I enjoy Dick’s “rants” as well. I think your friend is more the exception than the rule. I think quite a few, if not all, who read this site get the point and are probably on their way or already in a comfortable retirement. Or at least not depending on SS alone. But just in my immediate family, I have 2 older sisters that live on SS alone. We recently had to take my wife’s mother in and she lives on SS alone as well. I don’t know my mother-in-law’s choices in life, but my siblings and I were all given a good example and decent start in life but my sisters just made some bad decisions and choices.

Edmund Marsh
Edmund Marsh
4 months ago
Reply to  R Quinn

I hadn’t noticed it, thanks.

Jonathan Clements
Admin
Jonathan Clements
4 months ago
Reply to  Edmund Marsh

That’s not surprising — the Two-Minute Checkup was only just added to the site.

Edmund Marsh
Edmund Marsh
4 months ago

Great new feature. A one page starting point to share.

mytimetotravel
mytimetotravel
4 months ago

When I tell it I’m retired, it doesn’t let me input my income (pension plus SS). Seems to be allowing a 5% withdrawal, I wouldn’t want to go that high.

Jonathan Clements
Admin
Jonathan Clements
4 months ago
Reply to  mytimetotravel

You already know what your SS and pension are, so there’s nothing to calculate. Indeed, the message from the calculator likely told you that SS, pension and other income was in addition to the calculated withdrawal rate. The suggested withdrawal rate is indeed 4% to 5%. Two things on that 5%: First, a withdrawal rate higher than 4% should be possible if you stand ready to cut spending if financial markets perform really badly. Second, the often-mentioned 4% withdrawal rate is the sum for the first year only. In subsequent years, the sum withdrawn as a percentage of beginning-of-year portfolio value will tend to rise, so later in retirement many seniors will find themselves withdrawing well over 5%.

mytimetotravel
mytimetotravel
4 months ago

If, as usually advised, you increase the withdrawal by the amount of inflation each year, one would hope that the portfolio also increased by at least that amount. Of course, in a year like this one, you might want to reduce the withdrawal, if possible. The planned length of the retirement is also a factor.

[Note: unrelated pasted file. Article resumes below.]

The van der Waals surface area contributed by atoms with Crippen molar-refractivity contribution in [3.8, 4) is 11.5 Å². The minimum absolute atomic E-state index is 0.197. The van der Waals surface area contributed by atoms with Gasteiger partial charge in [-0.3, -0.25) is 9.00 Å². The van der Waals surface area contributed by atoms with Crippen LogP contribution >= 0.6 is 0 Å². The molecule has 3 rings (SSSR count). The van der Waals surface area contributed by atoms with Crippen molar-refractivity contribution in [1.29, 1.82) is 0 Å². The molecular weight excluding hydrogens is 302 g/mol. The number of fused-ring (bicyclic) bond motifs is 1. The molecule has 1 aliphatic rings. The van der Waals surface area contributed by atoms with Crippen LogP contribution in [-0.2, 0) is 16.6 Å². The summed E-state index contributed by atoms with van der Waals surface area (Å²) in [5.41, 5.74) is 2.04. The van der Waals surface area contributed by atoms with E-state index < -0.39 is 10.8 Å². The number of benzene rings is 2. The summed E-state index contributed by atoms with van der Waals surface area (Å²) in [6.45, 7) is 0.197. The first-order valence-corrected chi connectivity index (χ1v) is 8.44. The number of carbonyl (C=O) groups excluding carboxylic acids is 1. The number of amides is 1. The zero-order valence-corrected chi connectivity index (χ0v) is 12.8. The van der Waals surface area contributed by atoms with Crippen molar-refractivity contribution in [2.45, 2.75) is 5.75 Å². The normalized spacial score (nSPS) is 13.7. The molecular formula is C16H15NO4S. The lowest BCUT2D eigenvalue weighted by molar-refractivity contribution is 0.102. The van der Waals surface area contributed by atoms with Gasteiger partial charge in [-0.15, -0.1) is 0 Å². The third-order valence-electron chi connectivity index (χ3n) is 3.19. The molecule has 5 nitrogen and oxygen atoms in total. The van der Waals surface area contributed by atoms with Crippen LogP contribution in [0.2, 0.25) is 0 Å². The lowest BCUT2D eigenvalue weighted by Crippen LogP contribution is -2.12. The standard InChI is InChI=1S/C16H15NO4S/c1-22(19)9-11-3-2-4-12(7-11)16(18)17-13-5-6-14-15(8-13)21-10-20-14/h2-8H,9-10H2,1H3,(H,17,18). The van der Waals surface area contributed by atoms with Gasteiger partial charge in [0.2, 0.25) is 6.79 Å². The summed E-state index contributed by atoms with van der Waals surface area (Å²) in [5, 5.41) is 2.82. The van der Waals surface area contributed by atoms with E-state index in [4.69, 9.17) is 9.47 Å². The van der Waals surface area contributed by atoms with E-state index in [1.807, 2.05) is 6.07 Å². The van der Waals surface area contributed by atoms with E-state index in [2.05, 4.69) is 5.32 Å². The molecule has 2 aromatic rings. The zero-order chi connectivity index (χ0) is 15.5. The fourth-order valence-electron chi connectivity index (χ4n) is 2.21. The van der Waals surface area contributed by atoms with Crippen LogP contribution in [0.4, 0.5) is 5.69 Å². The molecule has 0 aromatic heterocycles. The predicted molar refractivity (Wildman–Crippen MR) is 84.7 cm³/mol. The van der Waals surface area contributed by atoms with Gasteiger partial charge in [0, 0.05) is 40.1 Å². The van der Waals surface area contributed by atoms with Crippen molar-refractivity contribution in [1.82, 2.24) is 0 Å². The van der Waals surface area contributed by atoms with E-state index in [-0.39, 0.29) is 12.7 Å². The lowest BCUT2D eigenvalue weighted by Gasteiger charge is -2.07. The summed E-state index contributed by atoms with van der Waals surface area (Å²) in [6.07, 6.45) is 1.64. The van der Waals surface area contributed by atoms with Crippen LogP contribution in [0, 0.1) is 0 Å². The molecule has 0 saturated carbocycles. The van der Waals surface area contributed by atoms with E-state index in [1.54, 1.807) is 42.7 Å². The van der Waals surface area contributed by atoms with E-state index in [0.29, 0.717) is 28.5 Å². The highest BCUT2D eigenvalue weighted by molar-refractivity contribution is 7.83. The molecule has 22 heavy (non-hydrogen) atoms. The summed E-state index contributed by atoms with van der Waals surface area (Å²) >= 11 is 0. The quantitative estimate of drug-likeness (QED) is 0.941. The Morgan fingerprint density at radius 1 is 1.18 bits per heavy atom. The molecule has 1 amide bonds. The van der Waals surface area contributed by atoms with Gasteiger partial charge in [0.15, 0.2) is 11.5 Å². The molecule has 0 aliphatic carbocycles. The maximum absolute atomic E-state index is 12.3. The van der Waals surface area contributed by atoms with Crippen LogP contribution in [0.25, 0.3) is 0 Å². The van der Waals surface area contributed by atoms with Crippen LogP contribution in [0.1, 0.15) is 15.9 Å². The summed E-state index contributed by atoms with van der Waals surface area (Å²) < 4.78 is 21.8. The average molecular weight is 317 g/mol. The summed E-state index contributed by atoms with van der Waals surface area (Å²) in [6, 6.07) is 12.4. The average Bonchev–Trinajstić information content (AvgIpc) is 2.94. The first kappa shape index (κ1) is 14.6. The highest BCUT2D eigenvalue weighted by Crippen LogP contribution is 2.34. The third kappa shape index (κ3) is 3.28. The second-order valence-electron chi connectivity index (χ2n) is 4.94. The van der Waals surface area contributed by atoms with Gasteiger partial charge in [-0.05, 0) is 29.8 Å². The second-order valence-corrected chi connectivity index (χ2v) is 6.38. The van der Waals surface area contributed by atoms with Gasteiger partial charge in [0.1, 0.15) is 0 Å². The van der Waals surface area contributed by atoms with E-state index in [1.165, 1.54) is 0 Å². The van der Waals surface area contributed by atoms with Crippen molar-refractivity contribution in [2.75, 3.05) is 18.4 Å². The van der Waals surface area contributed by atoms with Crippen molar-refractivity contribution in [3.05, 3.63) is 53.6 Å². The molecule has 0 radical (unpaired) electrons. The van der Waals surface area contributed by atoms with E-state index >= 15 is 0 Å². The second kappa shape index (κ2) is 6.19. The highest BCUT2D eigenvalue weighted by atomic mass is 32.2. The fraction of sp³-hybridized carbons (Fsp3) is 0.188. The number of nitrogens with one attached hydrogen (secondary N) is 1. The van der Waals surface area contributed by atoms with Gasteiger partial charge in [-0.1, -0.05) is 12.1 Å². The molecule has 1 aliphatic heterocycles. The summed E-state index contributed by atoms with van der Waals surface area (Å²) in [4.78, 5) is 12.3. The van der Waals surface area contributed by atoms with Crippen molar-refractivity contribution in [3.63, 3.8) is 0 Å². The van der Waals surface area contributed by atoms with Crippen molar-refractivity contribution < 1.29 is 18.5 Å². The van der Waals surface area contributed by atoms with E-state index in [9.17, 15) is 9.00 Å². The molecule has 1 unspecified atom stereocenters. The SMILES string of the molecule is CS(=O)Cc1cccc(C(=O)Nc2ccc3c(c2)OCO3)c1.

Jonathan Clements
Admin
Jonathan Clements
4 months ago
Reply to  mytimetotravel

Remember, the 4% withdrawal rate is designed to ensure a retirement portfolio lasts 30 years. The portfolio may indeed grow in nominal terms in the early years, but the inflation-adjusted withdrawals will likely be growing even faster — and pretty soon the portfolio stops growing in nominal terms and, later in retirement, can start shrinking rapidly. This, in part, is why almost nobody actually follows the 4% withdrawal rate strategy. It would be too scary. My intention is to simply withdraw 4% to 5% of my portfolio’s value as of the beginning of each year. That means the dollars withdrawn will vary with my portfolio’s performance, but it also means I’ll never run out of money, because I’m always withdrawing a percentage of whatever is left.

Last edited 4 months ago by Jonathan Clements
Chazooo
Chazooo
3 months ago

Never touched my IRA until the IRS made me start taking RMDs at age 72, but then you withdraw what they tell you to withdraw – your only choices are when to take it and in what form, monthly, annually, etc. Or you can take out more if you feel frisky.

Edmund Marsh
Edmund Marsh
4 months ago

Several years ago a ten years older friend suddenly realized he was eighteen months from a forced retirement at age sixty-five. He was panicky, and speaking of getting a low-paying type of job to make ends meet. I was incredulous. He is highly skilled and was well-paid, although in a niche profession. I spent time encouraging him and helping him look for work in his field. He found a bridge job for a couple of years and eventually landed a teaching job in a new, growing part of the field. He is very happy to be busy and useful, things are turning out okay. But he had failed to give himself choices.
Working closely with him caused me to double down of my efforts to encourage others to get serious about retirement planning. This website makes it easy to share good information in a concise format. And your rants are fun to read, thank you. And you get the most comments!